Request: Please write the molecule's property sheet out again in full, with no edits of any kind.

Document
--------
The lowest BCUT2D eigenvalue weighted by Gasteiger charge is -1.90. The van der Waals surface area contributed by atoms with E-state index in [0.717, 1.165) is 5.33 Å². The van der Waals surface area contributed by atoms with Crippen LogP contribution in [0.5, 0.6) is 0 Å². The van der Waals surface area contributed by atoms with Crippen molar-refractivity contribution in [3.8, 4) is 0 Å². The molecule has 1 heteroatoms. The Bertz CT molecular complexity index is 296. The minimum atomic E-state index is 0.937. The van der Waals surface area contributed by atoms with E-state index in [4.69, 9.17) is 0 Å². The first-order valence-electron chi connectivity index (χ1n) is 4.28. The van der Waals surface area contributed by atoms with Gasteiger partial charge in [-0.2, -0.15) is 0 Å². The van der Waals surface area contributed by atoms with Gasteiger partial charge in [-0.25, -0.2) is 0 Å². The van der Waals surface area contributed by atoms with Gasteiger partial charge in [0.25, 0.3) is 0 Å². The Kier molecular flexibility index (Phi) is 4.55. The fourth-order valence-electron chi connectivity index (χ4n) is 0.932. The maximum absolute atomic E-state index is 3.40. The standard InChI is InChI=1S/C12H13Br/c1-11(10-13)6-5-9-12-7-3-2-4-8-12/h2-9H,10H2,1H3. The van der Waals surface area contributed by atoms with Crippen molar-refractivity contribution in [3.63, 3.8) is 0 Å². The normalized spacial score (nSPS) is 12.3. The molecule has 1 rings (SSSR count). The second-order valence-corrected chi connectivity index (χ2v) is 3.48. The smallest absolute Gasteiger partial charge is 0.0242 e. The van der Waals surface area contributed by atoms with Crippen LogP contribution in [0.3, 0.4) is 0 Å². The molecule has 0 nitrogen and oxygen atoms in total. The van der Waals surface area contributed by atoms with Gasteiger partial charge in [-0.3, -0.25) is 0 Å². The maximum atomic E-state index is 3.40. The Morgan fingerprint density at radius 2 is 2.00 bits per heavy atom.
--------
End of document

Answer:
The lowest BCUT2D eigenvalue weighted by Gasteiger charge is -1.90. The van der Waals surface area contributed by atoms with E-state index in [0.717, 1.165) is 5.33 Å². The van der Waals surface area contributed by atoms with Crippen LogP contribution in [0.5, 0.6) is 0 Å². The van der Waals surface area contributed by atoms with Crippen molar-refractivity contribution in [3.8, 4) is 0 Å². The molecule has 1 heteroatoms. The Bertz CT molecular complexity index is 296. The minimum atomic E-state index is 0.937. The van der Waals surface area contributed by atoms with E-state index in [4.69, 9.17) is 0 Å². The first-order valence-electron chi connectivity index (χ1n) is 4.28. The van der Waals surface area contributed by atoms with Gasteiger partial charge in [-0.2, -0.15) is 0 Å². The van der Waals surface area contributed by atoms with Gasteiger partial charge in [-0.25, -0.2) is 0 Å². The van der Waals surface area contributed by atoms with Gasteiger partial charge in [0.25, 0.3) is 0 Å². The Kier molecular flexibility index (Phi) is 4.55. The fourth-order valence-electron chi connectivity index (χ4n) is 0.932. The maximum absolute atomic E-state index is 3.40. The standard InChI is InChI=1S/C12H13Br/c1-11(10-13)6-5-9-12-7-3-2-4-8-12/h2-9H,10H2,1H3. The van der Waals surface area contributed by atoms with Crippen molar-refractivity contribution in [3.63, 3.8) is 0 Å². The normalized spacial score (nSPS) is 12.3. The molecule has 1 rings (SSSR count). The second-order valence-corrected chi connectivity index (χ2v) is 3.48. The smallest absolute Gasteiger partial charge is 0.0242 e. The van der Waals surface area contributed by atoms with Crippen LogP contribution in [0.3, 0.4) is 0 Å². The molecule has 0 nitrogen and oxygen atoms in total. The van der Waals surface area contributed by atoms with Gasteiger partial charge in [-0.3, -0.25) is 0 Å². The maximum atomic E-state index is 3.40. The Morgan fingerprint density at radius 2 is 2.00 bits per heavy atom.